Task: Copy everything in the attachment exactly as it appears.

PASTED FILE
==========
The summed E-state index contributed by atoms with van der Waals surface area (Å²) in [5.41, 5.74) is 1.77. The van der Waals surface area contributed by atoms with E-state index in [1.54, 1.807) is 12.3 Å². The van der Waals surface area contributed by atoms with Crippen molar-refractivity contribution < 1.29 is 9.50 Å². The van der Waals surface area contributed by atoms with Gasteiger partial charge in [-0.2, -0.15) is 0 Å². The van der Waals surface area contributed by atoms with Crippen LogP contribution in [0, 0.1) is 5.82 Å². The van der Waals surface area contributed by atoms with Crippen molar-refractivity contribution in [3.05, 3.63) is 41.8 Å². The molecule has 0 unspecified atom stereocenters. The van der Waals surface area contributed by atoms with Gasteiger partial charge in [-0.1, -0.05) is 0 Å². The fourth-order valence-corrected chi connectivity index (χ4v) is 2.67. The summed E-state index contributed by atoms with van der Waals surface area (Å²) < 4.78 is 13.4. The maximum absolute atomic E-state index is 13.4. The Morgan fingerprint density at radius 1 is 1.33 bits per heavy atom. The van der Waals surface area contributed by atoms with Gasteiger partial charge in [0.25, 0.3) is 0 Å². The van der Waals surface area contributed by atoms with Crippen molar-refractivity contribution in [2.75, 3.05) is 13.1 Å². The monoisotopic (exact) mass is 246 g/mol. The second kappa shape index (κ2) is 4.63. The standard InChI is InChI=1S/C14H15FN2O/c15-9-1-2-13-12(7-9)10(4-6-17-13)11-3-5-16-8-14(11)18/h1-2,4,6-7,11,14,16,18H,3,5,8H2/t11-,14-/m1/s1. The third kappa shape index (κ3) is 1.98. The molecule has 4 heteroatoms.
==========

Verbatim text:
The summed E-state index contributed by atoms with van der Waals surface area (Å²) in [5.41, 5.74) is 1.77. The van der Waals surface area contributed by atoms with E-state index in [1.54, 1.807) is 12.3 Å². The van der Waals surface area contributed by atoms with Crippen molar-refractivity contribution < 1.29 is 9.50 Å². The van der Waals surface area contributed by atoms with Gasteiger partial charge in [-0.2, -0.15) is 0 Å². The van der Waals surface area contributed by atoms with Crippen LogP contribution in [0, 0.1) is 5.82 Å². The van der Waals surface area contributed by atoms with Crippen molar-refractivity contribution in [3.05, 3.63) is 41.8 Å². The molecule has 0 unspecified atom stereocenters. The van der Waals surface area contributed by atoms with Gasteiger partial charge in [-0.1, -0.05) is 0 Å². The fourth-order valence-corrected chi connectivity index (χ4v) is 2.67. The summed E-state index contributed by atoms with van der Waals surface area (Å²) < 4.78 is 13.4. The maximum absolute atomic E-state index is 13.4. The Morgan fingerprint density at radius 1 is 1.33 bits per heavy atom. The van der Waals surface area contributed by atoms with Gasteiger partial charge in [0.25, 0.3) is 0 Å². The van der Waals surface area contributed by atoms with Crippen molar-refractivity contribution in [2.75, 3.05) is 13.1 Å². The monoisotopic (exact) mass is 246 g/mol. The second kappa shape index (κ2) is 4.63. The standard InChI is InChI=1S/C14H15FN2O/c15-9-1-2-13-12(7-9)10(4-6-17-13)11-3-5-16-8-14(11)18/h1-2,4,6-7,11,14,16,18H,3,5,8H2/t11-,14-/m1/s1. The third kappa shape index (κ3) is 1.98. The molecule has 4 heteroatoms.